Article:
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IEA Says Recession To Help Reduce Carbon Emissions

October 6, 2009

The sluggish global economy could actually have benefits for reducing the amount of greenhouse gas emissions by 3 percent this year, according to a report from the International Energy Agency on Tuesday.

IEA economist Fatih Birol told reporters that the 3 percent drop from the previous year would represent the largest in 40 years.

Traditionally, global greenhouse gas emissions have risen by 3 percent each year.

The announcement comes as part of the IEA’s World Energy Outlook report, being considered at UN climate talks in Bangkok.

What’s more, the recession would cause a 5 percent drop in greenhouse gas emissions from the previous IEA expectations for 2020.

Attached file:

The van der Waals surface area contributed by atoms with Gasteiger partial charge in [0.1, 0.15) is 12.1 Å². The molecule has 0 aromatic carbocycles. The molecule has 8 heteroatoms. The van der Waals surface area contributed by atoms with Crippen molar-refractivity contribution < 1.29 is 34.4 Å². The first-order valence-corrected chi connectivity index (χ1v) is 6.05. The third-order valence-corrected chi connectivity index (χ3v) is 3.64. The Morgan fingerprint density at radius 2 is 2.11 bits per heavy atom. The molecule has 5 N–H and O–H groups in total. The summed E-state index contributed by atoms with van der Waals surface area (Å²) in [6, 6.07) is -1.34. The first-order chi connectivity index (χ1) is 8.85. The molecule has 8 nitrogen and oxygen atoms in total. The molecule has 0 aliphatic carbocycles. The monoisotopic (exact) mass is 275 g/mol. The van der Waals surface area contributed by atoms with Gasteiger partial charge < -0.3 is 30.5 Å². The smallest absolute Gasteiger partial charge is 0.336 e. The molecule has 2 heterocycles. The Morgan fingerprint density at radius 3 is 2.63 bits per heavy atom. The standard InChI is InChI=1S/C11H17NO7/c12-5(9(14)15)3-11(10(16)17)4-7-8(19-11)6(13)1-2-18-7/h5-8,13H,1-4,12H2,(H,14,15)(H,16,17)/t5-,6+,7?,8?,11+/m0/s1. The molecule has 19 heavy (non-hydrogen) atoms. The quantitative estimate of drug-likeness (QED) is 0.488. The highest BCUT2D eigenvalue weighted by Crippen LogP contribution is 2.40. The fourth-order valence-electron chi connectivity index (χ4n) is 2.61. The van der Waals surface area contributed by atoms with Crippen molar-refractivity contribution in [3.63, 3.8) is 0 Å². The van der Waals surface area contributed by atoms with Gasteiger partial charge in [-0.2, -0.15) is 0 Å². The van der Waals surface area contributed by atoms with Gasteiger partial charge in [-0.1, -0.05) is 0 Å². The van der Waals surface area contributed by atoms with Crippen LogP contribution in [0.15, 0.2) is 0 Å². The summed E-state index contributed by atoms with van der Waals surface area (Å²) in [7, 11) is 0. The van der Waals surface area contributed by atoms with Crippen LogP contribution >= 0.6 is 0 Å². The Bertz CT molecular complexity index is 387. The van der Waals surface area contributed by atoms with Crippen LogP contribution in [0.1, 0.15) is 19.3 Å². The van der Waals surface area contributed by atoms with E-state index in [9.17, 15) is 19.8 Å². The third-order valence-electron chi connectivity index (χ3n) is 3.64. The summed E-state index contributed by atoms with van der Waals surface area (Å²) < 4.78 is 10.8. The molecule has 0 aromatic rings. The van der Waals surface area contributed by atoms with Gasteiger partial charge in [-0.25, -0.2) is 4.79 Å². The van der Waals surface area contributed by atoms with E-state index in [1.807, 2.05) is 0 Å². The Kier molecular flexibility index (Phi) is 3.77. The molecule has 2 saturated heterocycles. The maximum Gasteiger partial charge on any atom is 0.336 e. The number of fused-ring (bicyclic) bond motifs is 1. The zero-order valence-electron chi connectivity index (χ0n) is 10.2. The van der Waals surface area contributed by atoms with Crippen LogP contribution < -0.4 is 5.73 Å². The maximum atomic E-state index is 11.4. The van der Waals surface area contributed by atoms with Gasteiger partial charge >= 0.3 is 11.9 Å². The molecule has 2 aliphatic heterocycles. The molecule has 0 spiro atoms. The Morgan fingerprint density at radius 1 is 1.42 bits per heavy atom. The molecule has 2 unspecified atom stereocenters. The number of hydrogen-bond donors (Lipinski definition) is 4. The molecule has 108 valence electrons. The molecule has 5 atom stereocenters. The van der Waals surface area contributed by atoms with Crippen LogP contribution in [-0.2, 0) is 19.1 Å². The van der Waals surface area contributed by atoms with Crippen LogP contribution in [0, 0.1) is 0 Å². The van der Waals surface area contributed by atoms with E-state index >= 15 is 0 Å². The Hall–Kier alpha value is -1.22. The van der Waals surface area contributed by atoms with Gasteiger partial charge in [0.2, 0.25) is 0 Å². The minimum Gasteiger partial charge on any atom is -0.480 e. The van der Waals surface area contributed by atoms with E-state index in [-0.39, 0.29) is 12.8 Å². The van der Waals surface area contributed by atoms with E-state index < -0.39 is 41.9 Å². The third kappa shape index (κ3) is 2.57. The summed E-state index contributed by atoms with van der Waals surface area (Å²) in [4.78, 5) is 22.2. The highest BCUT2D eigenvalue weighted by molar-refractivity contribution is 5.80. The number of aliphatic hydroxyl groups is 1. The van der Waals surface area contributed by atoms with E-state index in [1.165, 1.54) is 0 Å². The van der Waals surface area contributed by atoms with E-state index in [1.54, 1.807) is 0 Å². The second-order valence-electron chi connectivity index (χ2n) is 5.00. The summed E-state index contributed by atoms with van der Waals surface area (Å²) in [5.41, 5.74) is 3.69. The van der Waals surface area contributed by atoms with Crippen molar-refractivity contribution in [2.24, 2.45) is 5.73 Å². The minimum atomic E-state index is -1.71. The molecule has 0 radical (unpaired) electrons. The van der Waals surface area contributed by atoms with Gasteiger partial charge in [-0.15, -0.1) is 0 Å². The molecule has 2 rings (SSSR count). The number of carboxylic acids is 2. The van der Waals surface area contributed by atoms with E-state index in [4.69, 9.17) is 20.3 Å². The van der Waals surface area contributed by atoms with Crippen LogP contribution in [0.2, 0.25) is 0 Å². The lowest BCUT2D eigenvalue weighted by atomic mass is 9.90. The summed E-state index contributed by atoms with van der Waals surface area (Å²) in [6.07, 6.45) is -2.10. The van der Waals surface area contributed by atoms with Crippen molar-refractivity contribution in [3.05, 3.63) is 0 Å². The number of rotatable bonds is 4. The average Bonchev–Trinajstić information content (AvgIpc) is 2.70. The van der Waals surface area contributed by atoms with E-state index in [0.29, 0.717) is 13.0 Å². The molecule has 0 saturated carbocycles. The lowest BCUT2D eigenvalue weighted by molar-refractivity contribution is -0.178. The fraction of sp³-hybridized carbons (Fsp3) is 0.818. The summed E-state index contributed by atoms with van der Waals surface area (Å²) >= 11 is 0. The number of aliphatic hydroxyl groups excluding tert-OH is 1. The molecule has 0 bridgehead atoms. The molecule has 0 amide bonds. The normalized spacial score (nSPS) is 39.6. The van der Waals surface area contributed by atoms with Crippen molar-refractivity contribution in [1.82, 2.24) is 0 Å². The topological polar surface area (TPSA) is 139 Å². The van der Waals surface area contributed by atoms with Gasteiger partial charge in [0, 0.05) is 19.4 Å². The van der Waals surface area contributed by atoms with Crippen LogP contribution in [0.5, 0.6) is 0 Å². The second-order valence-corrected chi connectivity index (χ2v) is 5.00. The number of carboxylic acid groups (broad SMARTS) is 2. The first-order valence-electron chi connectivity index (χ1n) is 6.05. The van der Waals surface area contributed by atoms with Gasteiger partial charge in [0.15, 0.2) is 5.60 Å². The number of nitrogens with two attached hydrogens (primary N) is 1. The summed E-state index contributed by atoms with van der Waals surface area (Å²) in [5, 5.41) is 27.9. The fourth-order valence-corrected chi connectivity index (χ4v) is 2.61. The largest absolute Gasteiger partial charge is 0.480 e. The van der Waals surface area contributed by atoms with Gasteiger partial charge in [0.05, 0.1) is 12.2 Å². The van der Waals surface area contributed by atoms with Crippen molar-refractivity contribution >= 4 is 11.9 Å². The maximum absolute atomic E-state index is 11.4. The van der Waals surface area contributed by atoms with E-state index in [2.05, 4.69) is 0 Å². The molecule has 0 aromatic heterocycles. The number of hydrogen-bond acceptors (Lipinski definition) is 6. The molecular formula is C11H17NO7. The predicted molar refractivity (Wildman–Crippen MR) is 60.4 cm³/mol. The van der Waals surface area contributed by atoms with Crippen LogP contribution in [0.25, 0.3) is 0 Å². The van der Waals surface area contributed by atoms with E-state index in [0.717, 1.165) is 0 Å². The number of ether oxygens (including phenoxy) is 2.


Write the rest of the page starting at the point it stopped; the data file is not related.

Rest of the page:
Birol said this year’s reduced carbon output would stand as a “unique window of opportunity” for the global community to halt climate change.

“This gives us a chance to make real progress toward a clean-energy future, but only if the right policies are put in place promptly,” said IEA executive director Nobuo Tanaka.

“Every year of delay adds an extra 500 billion dollars to the investment needed between 2010 and 2030 in the energy sector.”

The divide on the issue of climate change comes between developed nations and poor nations, which cannot agree on how much each can commit to reducing emissions.

“Continuing the current energy policies would have catastrophic consequences for the climate,” said UNFCCC chief Yvo de Boer. “This is a unique opportunity… to transition the global energy system.”

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